I was at the Nasugbu Market over the weekend and as usual, hit the seafood section fairly early on Saturday morning. You never know what youâ€™re going to find at the market but last Friday was a full moon so I didnâ€™t have my hopes up too high since full moon = bright night sky = bad catch, at least according to my seafood “consultants,” or trusty crew who hail from â€œfishyâ€ provincial seashore locales. Sure enough, there didnâ€™t seem to be much on offer when we got to the markets but some of sukis told me to hang around for another half hour as deliveries were a little late, they said. This pause gave me a chance to just hang out and snap some photos of the typical market activity that always seems so invigorating to meâ€¦ When I first conceived this website, its primary raison dâ€™etre, or reason for being, was to document the food markets and food stores in the Metro Manila area. I even thought I might write a basic paperback guide to the markets/food stores and publish it for the benefit of locals interested in food and the expat community who might be a bit clueless as well. In addition to markets, I had intended to do features on local produce and ingredients. Much lower down the list of objectives was to feature recipes, which today seem to be the posts that receive the most attentionâ€¦
However, to be very blunt, I was actually rather disappointed with the quality of markets in and around Manila, and we simply cannot escape the hard facts that, economically, The Philippines as a nation have sunk to nearly the bottom of the barrel, particularly when compared to our neighbors who were often referred to as â€œbackwatersâ€ of sorts just 3-4 decades ago. I am able to find many outright gems or gems in the rough in my current market forays, and I do write about them, but they are the exceptions, not the rule. One summer before I started this website, I even hired a research associate who was tasked with visiting around 40+ Metro wet markets (my advance party of sorts) to give me an idea of how much material I would have for a book but the initial findings were pretty dismal, with perhaps just a dozen or less markets sort of â€œmaking the gradeâ€ of size, quality and variety of offerings, etc. It is my personal opinion that the vast majority of Filipinos are definitely eating to SURVIVE these days and worrying about one type of basil over the other or whether our coconuts are hours old or days old is simply not a luxury most of us can afford to think about at the moment. Worse, I think food in general may be slipping down the priority list, what with folks of a younger generation often worrying more about how much “load” they have on their cellphone rather than the contents of their lunch plate or its nutritional valueâ€¦ People are actually opting to eat a package of instant noodles for PHP5 and buy PHP20 in load than spend PHP25 on a meal with a bit more content (let alone consider cooking a nutritious meal on their own). Fastfood and its convenience has definitely replaced slow food and qualityâ€¦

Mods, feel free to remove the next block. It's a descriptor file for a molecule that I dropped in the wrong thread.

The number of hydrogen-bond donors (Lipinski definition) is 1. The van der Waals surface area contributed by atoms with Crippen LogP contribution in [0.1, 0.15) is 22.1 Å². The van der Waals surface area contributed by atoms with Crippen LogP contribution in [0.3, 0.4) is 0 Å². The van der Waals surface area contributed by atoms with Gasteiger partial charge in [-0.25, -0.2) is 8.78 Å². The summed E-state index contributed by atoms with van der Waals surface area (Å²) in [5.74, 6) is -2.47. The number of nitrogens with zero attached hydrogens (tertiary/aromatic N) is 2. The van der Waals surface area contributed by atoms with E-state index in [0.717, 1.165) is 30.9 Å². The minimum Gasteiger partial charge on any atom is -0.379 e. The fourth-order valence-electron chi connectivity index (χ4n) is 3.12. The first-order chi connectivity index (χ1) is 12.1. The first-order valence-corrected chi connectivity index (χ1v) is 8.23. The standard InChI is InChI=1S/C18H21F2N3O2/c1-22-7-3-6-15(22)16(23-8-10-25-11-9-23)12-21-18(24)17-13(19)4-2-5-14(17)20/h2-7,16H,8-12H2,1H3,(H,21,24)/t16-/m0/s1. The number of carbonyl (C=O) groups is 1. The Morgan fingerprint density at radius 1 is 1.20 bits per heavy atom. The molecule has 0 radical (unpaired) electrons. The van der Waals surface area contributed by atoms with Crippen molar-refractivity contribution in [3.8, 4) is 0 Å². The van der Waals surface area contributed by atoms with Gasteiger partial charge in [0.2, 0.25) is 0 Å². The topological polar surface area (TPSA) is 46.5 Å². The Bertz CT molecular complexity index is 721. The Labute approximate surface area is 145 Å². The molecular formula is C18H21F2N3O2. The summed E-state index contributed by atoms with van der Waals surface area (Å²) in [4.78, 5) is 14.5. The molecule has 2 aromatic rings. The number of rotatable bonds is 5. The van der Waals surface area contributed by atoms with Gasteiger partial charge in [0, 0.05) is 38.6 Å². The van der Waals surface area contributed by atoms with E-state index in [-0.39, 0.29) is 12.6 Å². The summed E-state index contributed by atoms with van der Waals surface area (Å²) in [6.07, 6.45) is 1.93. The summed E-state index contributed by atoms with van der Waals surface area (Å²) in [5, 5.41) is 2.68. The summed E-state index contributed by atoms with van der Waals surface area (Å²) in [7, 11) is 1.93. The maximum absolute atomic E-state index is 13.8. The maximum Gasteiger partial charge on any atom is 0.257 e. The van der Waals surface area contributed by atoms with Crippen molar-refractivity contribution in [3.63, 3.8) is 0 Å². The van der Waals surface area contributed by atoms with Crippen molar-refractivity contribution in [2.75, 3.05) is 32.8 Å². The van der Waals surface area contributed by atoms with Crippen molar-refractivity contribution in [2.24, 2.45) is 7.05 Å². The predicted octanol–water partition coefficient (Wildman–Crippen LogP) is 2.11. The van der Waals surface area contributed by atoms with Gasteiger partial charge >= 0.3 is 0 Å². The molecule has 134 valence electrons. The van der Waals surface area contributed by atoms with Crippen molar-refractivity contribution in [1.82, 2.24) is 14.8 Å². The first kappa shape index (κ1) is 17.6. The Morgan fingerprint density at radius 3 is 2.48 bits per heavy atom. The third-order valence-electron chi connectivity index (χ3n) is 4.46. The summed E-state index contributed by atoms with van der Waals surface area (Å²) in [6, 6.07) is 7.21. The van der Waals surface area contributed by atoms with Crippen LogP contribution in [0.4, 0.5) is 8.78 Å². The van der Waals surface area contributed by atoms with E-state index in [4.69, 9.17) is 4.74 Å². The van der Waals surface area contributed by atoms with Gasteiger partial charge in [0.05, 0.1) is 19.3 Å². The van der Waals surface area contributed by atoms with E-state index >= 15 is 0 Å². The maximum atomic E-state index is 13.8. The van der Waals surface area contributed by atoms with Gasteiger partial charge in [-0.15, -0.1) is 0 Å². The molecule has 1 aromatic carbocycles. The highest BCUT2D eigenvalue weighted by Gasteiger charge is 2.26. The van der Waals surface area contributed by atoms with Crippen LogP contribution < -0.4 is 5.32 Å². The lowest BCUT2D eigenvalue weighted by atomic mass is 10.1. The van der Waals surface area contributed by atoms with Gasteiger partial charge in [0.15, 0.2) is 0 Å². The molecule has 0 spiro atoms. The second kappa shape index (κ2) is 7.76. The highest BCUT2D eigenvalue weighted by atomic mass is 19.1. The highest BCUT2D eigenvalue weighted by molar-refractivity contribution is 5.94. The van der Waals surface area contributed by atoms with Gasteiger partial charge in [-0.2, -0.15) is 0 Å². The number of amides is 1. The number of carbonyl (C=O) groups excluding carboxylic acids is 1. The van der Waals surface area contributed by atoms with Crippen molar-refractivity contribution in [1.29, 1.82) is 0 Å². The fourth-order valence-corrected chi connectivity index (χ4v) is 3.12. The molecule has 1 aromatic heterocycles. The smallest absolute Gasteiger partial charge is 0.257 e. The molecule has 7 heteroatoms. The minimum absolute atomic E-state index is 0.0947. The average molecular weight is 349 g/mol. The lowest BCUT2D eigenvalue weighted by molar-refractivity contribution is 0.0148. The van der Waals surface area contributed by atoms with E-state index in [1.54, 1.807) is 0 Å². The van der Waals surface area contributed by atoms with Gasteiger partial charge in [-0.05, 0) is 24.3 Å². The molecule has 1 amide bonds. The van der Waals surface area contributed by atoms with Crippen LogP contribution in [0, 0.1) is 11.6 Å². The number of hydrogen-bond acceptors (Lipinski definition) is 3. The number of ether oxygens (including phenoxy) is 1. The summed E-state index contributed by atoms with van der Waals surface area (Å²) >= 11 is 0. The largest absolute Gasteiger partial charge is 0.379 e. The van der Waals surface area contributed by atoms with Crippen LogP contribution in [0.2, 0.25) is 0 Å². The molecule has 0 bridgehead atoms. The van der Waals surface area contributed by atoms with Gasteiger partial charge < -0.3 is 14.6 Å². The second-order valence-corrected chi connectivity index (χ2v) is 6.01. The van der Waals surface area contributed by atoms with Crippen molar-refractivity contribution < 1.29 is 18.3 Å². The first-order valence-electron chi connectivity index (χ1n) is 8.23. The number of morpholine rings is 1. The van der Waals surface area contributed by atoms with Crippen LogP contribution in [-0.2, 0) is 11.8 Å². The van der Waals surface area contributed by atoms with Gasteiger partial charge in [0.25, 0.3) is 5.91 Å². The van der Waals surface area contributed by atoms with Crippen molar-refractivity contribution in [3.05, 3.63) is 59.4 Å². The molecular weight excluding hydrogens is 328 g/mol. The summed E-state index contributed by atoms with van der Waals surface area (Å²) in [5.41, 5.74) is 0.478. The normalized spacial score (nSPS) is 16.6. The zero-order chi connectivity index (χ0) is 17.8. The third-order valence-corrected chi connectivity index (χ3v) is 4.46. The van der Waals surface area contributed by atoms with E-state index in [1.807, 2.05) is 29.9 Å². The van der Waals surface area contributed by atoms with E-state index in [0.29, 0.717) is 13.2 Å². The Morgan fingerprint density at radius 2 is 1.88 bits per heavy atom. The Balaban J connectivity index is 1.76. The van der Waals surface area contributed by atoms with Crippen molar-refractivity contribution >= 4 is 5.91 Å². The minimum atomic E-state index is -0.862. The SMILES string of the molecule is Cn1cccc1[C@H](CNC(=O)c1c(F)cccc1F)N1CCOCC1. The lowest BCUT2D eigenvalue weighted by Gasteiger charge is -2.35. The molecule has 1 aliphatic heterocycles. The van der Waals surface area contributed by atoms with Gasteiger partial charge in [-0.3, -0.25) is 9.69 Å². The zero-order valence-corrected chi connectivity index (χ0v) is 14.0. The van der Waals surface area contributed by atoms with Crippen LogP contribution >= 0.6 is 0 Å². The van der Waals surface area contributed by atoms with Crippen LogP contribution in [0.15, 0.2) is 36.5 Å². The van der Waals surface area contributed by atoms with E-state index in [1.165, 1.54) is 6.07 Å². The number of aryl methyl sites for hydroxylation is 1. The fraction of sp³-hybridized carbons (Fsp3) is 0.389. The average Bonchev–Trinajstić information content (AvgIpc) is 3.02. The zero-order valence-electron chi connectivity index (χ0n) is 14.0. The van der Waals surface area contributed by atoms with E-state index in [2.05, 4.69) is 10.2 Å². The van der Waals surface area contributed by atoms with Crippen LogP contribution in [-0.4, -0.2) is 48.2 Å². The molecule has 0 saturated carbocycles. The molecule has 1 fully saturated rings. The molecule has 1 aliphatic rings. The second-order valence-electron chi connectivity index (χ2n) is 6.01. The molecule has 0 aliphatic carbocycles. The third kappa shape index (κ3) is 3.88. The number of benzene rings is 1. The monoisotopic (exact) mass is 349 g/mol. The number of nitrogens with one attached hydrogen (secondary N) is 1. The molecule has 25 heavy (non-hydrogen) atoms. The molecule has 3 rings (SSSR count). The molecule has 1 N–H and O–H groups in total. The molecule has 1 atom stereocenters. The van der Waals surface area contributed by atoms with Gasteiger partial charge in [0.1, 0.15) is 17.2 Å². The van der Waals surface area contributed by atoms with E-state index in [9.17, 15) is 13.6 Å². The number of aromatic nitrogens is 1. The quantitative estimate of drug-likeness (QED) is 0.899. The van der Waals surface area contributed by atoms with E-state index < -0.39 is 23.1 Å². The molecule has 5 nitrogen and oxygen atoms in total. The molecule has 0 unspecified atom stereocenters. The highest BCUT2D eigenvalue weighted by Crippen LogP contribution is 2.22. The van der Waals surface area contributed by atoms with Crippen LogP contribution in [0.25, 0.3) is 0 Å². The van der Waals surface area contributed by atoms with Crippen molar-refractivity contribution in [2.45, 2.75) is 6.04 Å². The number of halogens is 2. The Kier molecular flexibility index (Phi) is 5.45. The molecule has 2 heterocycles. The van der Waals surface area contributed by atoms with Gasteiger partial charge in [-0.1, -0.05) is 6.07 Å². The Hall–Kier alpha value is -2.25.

This same negativish train of thought followed me to the Nasugbu market last weekend as I took note of the way locals were purchasing seafoodâ€¦ When I was about 10 years old and observing Batangas markets (involuntarily) whenever my mom or dad dragged me thereâ€¦the size and types of fish on offer were far better than they are today, on averageâ€¦ Even the catch of my Dad aboard a medium sized for-hire bangka fishing overnight yielded over 100 kilos of top quality lapu-lapu, tanguigue, etc. Today, the seas are nearly bereft of the best fish, a result of overfishing, dynamite and cyanide poisoning and a population explosion that means a lot more folks chasing down fewer and fewer fish. This powerful combination of low per capita incomes, huge population growth and depleted fish stocks means folks must be eating less, or at least less well. Everyday shoppers at the Nasugbu market would buy half a kilo of fish, usually, seeking the cheapest one available, spending say PHP35-50 on their purchases which I presume would serve up a meal or two for more than one person. Rarely did locals stop to even ask the price of the â€œtop qualityâ€ fish such as lapu-lapu (grouper, if you can find ANY at all), tanguigue (mackerel), maya-maya (snapper), etc. Only a few vendors sell sugpo (prawns) and most of their buyers are tourists or local restaurants. Crabs at PHP250+ per kilo cannot possibly be everyday fare for 99% of the population. Itâ€™s not only sad, but so true.
Nevertheless, the market activity was just brisk as always, despite the smaller fish, the poorer overall quality, and the diminishing breadth of choices. I am not a great photographer, but the photo up top is really interesting to me when blown upâ€¦ you see one customer with money in hand, ready to pay while a vendor is packing the fish. There is a lady with her back turned getting more plastic to bag another customers picks. There is someone cleaning a fish on a wooden cutting board, a fair-ish maiden towards the back caught in a little sun and a lady sitting just watching the goings onâ€¦for me, it captures the essence of market activity and I just wish we, as a nation, were moving up the economic ladder rather than slipping almost all the way to the bottom… By the time our granchildren are hitting the markets, commonplace fish of our childhood will probably be non-existent!